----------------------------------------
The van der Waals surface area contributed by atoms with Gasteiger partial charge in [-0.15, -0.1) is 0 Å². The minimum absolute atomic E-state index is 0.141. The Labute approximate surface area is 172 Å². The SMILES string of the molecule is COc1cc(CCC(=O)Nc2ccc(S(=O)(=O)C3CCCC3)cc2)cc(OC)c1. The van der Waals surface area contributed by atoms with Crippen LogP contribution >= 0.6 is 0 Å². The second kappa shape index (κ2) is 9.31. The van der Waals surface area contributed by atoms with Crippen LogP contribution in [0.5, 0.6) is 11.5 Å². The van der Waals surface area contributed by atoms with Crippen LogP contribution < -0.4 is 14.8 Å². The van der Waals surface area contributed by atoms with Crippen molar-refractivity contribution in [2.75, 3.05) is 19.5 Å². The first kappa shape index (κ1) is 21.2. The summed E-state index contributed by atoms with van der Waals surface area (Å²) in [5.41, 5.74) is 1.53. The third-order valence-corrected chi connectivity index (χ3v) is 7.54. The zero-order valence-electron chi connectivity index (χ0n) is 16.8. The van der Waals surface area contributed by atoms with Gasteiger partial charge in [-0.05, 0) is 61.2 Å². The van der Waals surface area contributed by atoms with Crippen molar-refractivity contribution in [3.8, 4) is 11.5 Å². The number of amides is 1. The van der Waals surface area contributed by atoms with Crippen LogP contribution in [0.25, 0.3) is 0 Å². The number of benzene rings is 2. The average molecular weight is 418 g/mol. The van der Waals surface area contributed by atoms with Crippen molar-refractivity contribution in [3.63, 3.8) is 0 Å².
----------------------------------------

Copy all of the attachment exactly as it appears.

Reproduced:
The van der Waals surface area contributed by atoms with Gasteiger partial charge in [-0.15, -0.1) is 0 Å². The minimum absolute atomic E-state index is 0.141. The Labute approximate surface area is 172 Å². The SMILES string of the molecule is COc1cc(CCC(=O)Nc2ccc(S(=O)(=O)C3CCCC3)cc2)cc(OC)c1. The van der Waals surface area contributed by atoms with Crippen LogP contribution >= 0.6 is 0 Å². The second kappa shape index (κ2) is 9.31. The van der Waals surface area contributed by atoms with Crippen LogP contribution in [0.5, 0.6) is 11.5 Å². The van der Waals surface area contributed by atoms with Crippen LogP contribution < -0.4 is 14.8 Å². The van der Waals surface area contributed by atoms with Crippen molar-refractivity contribution in [2.75, 3.05) is 19.5 Å². The first kappa shape index (κ1) is 21.2. The summed E-state index contributed by atoms with van der Waals surface area (Å²) in [5.41, 5.74) is 1.53. The third-order valence-corrected chi connectivity index (χ3v) is 7.54. The zero-order valence-electron chi connectivity index (χ0n) is 16.8. The van der Waals surface area contributed by atoms with Gasteiger partial charge in [-0.05, 0) is 61.2 Å². The van der Waals surface area contributed by atoms with Crippen molar-refractivity contribution in [3.8, 4) is 11.5 Å². The number of amides is 1. The van der Waals surface area contributed by atoms with Crippen LogP contribution in [0.25, 0.3) is 0 Å². The number of benzene rings is 2. The average molecular weight is 418 g/mol. The van der Waals surface area contributed by atoms with Crippen molar-refractivity contribution in [3.63, 3.8) is 0 Å².